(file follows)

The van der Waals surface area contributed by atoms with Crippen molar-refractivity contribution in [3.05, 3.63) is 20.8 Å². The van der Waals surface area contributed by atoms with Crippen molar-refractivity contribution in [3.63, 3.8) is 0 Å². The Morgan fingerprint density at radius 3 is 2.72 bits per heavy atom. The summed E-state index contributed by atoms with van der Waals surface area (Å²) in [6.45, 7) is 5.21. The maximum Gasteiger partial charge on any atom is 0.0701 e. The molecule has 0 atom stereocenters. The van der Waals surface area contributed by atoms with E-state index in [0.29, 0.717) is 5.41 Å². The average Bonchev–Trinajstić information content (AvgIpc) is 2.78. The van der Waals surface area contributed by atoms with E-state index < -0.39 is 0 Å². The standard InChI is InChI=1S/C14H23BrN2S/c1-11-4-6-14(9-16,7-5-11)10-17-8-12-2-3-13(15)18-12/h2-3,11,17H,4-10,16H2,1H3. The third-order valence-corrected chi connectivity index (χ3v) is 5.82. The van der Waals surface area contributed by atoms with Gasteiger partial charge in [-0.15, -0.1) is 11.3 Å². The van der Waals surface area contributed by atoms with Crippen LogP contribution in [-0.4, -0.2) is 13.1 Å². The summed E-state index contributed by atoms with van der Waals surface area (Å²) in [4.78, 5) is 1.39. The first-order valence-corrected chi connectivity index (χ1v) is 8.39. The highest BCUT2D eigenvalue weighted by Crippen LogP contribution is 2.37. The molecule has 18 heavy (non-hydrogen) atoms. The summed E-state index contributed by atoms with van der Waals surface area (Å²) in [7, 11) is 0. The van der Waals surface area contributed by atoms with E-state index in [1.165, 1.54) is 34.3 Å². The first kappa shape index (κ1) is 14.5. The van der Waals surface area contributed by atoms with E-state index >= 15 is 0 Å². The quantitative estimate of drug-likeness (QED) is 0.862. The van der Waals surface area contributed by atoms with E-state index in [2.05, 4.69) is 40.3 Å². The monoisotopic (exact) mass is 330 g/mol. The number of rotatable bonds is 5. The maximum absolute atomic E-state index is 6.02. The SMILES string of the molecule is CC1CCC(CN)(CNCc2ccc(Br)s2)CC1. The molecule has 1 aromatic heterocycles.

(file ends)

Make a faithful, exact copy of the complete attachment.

The van der Waals surface area contributed by atoms with Crippen molar-refractivity contribution in [3.05, 3.63) is 20.8 Å². The van der Waals surface area contributed by atoms with Crippen molar-refractivity contribution in [3.63, 3.8) is 0 Å². The Morgan fingerprint density at radius 3 is 2.72 bits per heavy atom. The summed E-state index contributed by atoms with van der Waals surface area (Å²) in [6.45, 7) is 5.21. The maximum Gasteiger partial charge on any atom is 0.0701 e. The molecule has 0 atom stereocenters. The van der Waals surface area contributed by atoms with E-state index in [0.29, 0.717) is 5.41 Å². The average Bonchev–Trinajstić information content (AvgIpc) is 2.78. The van der Waals surface area contributed by atoms with E-state index < -0.39 is 0 Å². The standard InChI is InChI=1S/C14H23BrN2S/c1-11-4-6-14(9-16,7-5-11)10-17-8-12-2-3-13(15)18-12/h2-3,11,17H,4-10,16H2,1H3. The third-order valence-corrected chi connectivity index (χ3v) is 5.82. The van der Waals surface area contributed by atoms with Gasteiger partial charge in [-0.15, -0.1) is 11.3 Å². The van der Waals surface area contributed by atoms with Crippen LogP contribution in [-0.4, -0.2) is 13.1 Å². The summed E-state index contributed by atoms with van der Waals surface area (Å²) in [4.78, 5) is 1.39. The first-order valence-corrected chi connectivity index (χ1v) is 8.39. The highest BCUT2D eigenvalue weighted by Crippen LogP contribution is 2.37. The molecule has 18 heavy (non-hydrogen) atoms. The summed E-state index contributed by atoms with van der Waals surface area (Å²) in [7, 11) is 0. The van der Waals surface area contributed by atoms with E-state index in [1.165, 1.54) is 34.3 Å². The first kappa shape index (κ1) is 14.5. The van der Waals surface area contributed by atoms with E-state index >= 15 is 0 Å². The quantitative estimate of drug-likeness (QED) is 0.862. The van der Waals surface area contributed by atoms with E-state index in [2.05, 4.69) is 40.3 Å². The monoisotopic (exact) mass is 330 g/mol. The number of rotatable bonds is 5. The maximum absolute atomic E-state index is 6.02. The SMILES string of the molecule is CC1CCC(CN)(CNCc2ccc(Br)s2)CC1. The molecule has 1 aromatic heterocycles.